If you bought into the Peak Oil hypothesis, then chances were good that you took Goldman's prediction as confirmation of your belief that oil stocks were going a-gusher. News that Buffett was buying these stocks would have further confirmed your "bias" in favor of high oil prices.

Problem was, it was wrong. All wrong. Never mind the dissenters warning of critical oversupply in the oil market. Never mind that the Great Recession was just around the corner, threatening to crush demand. The bull thesis went bust, and these companies have since shed anywhere from 20% to 40% of their values since those heady days of May ... 2008. (And in a final bit of irony, now that nobody's talking about $200-a-barrel oil anymore, we finally find these oil stocks selling for below-market multiples, and looking attractive.)

Which brings us to ...
"willful blindness." You don't need evidence supporting your argument if you're willing to ignore obvious flaws in the argument. Take that perpetual example of investor self-delusion: the great dividend gambit. It goes like this: You discover a stock paying an extraordinarily high dividend, say ...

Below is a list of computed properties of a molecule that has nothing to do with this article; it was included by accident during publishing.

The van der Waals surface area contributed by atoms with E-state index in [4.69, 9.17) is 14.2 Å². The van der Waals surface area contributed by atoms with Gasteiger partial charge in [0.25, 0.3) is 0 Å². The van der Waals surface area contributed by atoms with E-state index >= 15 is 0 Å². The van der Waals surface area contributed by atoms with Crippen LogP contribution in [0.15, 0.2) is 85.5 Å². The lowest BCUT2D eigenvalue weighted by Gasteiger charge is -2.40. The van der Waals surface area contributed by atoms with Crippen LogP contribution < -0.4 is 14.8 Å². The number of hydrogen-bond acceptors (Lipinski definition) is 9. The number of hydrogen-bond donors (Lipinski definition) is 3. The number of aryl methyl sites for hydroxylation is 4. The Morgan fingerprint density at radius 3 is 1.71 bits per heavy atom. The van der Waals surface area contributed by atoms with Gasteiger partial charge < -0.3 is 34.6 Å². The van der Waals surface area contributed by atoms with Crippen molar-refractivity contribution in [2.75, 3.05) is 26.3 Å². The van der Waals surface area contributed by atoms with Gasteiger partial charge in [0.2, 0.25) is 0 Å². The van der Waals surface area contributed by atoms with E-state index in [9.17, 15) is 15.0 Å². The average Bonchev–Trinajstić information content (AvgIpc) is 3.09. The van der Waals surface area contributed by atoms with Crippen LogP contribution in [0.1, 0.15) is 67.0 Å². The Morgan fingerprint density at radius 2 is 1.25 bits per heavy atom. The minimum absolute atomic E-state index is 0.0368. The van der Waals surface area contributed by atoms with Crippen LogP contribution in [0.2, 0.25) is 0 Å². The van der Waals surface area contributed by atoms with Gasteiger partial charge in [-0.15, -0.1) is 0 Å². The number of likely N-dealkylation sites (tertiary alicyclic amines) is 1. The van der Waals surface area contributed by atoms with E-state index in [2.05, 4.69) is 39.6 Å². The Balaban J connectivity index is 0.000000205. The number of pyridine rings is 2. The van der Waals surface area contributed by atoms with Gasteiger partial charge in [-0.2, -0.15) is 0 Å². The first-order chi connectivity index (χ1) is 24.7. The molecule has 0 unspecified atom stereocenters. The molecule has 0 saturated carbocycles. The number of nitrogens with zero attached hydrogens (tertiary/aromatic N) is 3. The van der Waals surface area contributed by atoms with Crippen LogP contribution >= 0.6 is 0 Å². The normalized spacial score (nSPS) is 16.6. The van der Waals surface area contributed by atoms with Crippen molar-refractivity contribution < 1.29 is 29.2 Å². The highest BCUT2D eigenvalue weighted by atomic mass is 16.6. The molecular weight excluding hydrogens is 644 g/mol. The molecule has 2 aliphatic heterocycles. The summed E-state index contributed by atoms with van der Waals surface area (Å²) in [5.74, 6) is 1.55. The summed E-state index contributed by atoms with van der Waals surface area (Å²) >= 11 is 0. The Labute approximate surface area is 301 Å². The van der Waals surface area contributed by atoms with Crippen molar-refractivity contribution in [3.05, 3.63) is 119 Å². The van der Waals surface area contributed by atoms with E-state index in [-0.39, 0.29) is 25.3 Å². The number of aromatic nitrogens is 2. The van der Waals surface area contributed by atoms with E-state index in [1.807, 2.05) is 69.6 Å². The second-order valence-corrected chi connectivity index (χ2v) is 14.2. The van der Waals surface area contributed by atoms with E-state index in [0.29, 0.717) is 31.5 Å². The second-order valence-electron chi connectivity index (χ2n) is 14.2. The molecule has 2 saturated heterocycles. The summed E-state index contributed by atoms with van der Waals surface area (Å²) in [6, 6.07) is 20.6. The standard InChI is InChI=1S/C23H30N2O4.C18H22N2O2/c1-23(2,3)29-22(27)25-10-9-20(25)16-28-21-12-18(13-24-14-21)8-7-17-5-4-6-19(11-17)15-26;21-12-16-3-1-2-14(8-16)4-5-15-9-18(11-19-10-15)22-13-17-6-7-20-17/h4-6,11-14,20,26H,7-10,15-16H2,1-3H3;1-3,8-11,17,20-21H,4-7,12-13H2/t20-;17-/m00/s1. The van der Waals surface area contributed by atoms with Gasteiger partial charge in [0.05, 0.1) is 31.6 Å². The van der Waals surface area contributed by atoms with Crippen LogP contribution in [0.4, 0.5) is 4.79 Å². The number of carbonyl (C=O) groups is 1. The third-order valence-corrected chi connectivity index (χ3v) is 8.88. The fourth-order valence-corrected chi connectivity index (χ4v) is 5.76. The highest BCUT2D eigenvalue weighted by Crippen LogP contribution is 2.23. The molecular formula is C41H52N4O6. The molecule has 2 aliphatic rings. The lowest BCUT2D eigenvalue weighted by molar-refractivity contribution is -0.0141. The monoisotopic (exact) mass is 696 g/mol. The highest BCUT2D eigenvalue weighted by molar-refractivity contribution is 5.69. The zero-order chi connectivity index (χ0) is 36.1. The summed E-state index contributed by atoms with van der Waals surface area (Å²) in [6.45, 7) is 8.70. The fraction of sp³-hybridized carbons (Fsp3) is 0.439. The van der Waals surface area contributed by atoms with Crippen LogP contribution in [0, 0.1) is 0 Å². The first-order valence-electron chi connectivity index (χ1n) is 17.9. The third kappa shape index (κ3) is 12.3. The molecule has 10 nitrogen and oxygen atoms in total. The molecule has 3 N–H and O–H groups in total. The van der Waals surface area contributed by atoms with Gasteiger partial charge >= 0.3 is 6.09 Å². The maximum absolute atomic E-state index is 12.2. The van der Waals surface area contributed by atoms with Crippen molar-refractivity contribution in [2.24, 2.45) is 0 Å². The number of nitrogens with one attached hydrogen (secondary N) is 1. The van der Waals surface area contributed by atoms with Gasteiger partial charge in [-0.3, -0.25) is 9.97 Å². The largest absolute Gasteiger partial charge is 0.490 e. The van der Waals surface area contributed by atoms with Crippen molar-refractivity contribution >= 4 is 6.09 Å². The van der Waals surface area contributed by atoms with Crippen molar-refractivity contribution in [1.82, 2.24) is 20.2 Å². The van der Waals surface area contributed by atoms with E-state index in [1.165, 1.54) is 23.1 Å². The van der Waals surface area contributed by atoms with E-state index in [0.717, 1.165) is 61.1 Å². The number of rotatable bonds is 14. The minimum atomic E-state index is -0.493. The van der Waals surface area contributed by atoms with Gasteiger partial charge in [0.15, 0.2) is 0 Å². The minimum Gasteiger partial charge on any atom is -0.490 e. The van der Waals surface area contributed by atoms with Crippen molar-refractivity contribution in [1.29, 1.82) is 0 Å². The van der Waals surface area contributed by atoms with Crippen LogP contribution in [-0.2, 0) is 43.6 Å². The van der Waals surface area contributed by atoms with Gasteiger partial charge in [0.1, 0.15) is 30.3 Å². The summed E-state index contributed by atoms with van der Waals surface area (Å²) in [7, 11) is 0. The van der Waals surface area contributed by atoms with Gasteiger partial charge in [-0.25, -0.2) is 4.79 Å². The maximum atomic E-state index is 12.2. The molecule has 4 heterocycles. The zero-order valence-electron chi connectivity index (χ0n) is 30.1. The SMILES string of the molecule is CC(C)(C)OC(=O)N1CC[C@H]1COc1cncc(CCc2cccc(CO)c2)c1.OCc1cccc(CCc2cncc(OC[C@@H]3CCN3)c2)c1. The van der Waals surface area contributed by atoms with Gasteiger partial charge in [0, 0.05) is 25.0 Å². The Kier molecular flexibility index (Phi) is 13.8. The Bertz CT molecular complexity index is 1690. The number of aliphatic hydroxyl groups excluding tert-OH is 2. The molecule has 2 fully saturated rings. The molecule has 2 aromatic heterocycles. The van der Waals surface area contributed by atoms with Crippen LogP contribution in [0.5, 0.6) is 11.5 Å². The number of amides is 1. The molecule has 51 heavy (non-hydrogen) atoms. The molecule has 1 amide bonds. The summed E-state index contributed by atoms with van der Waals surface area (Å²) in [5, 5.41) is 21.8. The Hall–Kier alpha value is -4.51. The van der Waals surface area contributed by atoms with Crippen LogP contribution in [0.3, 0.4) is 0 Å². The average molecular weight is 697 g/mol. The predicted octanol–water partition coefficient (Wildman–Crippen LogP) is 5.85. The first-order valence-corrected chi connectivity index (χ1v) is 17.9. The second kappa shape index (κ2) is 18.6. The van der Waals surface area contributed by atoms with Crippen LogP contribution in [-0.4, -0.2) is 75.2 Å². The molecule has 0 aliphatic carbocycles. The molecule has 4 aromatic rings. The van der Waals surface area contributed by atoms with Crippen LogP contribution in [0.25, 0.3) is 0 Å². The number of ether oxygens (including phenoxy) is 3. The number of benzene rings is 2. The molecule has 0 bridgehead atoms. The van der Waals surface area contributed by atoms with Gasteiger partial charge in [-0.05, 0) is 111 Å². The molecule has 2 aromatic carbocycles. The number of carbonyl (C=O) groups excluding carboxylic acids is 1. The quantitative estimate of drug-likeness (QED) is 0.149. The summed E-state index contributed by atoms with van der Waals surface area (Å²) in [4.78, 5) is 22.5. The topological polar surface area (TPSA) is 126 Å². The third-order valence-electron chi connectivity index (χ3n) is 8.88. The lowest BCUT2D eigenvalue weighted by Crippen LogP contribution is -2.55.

Dividend Yield

Payout Ratio


Windstream (NYSE: WIN)




Penn West Energy Trust 





Linn Energy (Nasdaq: LINE)




You convince yourself that with a dividend this high, you're guaranteed to make money "no matter whatever the stock does." Even if the stock goes down, you're sitting pretty, collecting your 10% divvy -- and only paying 15% tax on the dividend income. Of course, before buying any of these apparent high-yielders, you need to ask yourself:

  • Is this is a "real" dividend, enjoying the government's generous 15% tax rate, or a less advantageous "distribution" taxed as ordinary income?
  • Is this company financially sound, and can it keep paying the dividend?
  • If the dividend does go away, would you be comfortable owning the company on its own, dividend-less merits?

Every once in a while, you'll come across a high-yielder to which you can answer yes to all three questions. I'm not certain, however, that these three fit the bill. Seems to me, when a company's paying out more dividends than it collects in earnings -- or not earning anything at all -- well, that's just plain unsustainable.

What I am certain of is that the best way to avoid falling into a vanishing dividend trap is to challenge your biases, ask the necessary questions, and examine the answers with an unbiased eye. That's our goal at Motley Fool Income Investor, and if it's yours as well, perhaps you'd be interested in taking a free trial of the service? Unlike the Martian forests, that's something you can rely on. If you don't like the service, you can cancel any time in the first 30 days, no cost to you, no strings attached. Click here for more information.

Fool contributor Rich Smith does not own shares of any company named above. Check out his other holdings here, and his active Motley Fool CAPS recommendations here. The Motley Fool has a disclosure policy.